Corruption should be reduced to the minimum – Fayemi
Fayemi, who is also the Chairman of Inter-Agency Task Team, said this at a seminar to commemorate the “2016 International Anti-Corruption Day’’ on Friday in Abuja.
The theme for the Day is: ‘’Corruption: An impediment to the Sustainable Development Goals’’ with the campaign slogan, ‘’United Against Corruption’’.
He said that corruption had serious debilitating effects as it not only undermined development but also an enabler for other crimes and anomalies, thereby perpetuating a vicious cycle.
The minister said the Federal Government had array of legal framework and institutions to fight the scourge, as well as the commitment to nip corruption in the bud.
He explained that the linkage of corruption to sustainable development was instructive because the essence of government was to ensure and guarantee development and well-being of citizens.
According to him, anything therefore, which is an impediment or likely to constitute an impediment to this goal must be fought with vigour.
“The current administration is running an anti-corruption agenda anchored on prevention; public engagement; sanctions and enforcement and recovery of proceeds of corruption.
“The sanction and enforcement mechanism is ensuring that there are no sacred cows. For the first time in our history, perceived untouchables have been touched and people are voluntarily returning illicit acquired assets.
“We are now as a matter of routine assessing corruption risks in our institutions to reduce vulnerabilities likely to enable corruption and impede service delivery,’’ he said.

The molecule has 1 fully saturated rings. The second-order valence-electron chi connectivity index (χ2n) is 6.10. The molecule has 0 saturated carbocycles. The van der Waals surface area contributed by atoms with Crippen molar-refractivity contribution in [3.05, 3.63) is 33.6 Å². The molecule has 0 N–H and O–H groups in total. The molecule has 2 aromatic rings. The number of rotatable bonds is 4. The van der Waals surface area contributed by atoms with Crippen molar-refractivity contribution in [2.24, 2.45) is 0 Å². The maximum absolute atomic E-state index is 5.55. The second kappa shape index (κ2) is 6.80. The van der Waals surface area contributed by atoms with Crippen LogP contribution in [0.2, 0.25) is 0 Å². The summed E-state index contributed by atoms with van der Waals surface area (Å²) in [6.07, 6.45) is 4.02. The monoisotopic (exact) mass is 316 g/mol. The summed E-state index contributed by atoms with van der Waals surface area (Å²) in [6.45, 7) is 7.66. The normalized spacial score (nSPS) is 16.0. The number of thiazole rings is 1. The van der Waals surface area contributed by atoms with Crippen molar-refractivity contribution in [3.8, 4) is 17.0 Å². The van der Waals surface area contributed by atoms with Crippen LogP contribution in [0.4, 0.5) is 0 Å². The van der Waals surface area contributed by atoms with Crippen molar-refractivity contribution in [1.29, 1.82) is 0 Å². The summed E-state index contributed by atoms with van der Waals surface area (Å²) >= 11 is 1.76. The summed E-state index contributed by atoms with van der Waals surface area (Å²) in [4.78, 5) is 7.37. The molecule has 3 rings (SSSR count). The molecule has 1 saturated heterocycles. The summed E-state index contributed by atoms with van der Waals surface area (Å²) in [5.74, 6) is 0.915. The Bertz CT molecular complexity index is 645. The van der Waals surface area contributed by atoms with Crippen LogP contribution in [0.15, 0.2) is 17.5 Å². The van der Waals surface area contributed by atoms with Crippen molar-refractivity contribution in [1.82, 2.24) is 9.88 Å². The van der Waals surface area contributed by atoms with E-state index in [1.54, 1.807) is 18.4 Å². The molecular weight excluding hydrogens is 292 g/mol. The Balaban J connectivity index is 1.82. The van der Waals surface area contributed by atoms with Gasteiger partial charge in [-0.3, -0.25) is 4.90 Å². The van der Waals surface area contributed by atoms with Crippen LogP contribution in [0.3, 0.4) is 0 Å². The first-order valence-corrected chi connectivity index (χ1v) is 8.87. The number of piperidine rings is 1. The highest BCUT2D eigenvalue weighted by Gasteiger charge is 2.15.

Fayemi said the government was also promoting beneficial ownership disclosures with emphasis on the extractive sector in order to ensure transparency and accountability in managing the countries resources.
He explained that Nigerian Extractive Industries Transparency Initiative (NEITI) was working to develop an appropriate roadmap for those disclosures in accordance with the Extractive Industries Transparency Initiatives (EITI) principles.
According to him, for the government to succeed in this fight, it must ensure effective implementation of the laws holistically and across board without fear or favour.
“Pro-active efforts must be sustained to make corruption risk assessment and implementing remediation and integrity plans a culture within our MDAs.
“Ethical codes and procedures must be deployed and enforced, which will ensure service delivery, increase public confidence and get citizens involved in the fight against corruption.
“To effectively deploy preventive and sanction mechanisms, the anti-corruption and accountability institutions have to be adequately equipped with appropriate financial and human resources.
“This will enable them to stay one step ahead of the corruption that is sparing no efforts to device new ways of looting our common resources.’’
Ms Lilian Ekeanyanwu, Head, Technical Unit on Governance and Anti-Corruption Reform (TUGAR) said that corruption had remained a major impediment to national development as well as to the SDGs.
Ekeanyawu said that the theme of the year’s Anti-Corruption Day was designed to ensure that every citizen played active part in eliminating corruption and ensure rapid development in the society.
She said that corruption had impacted negatively on the development of the country, calling on the anti-corruption agencies to synergise in the fight against corruption.
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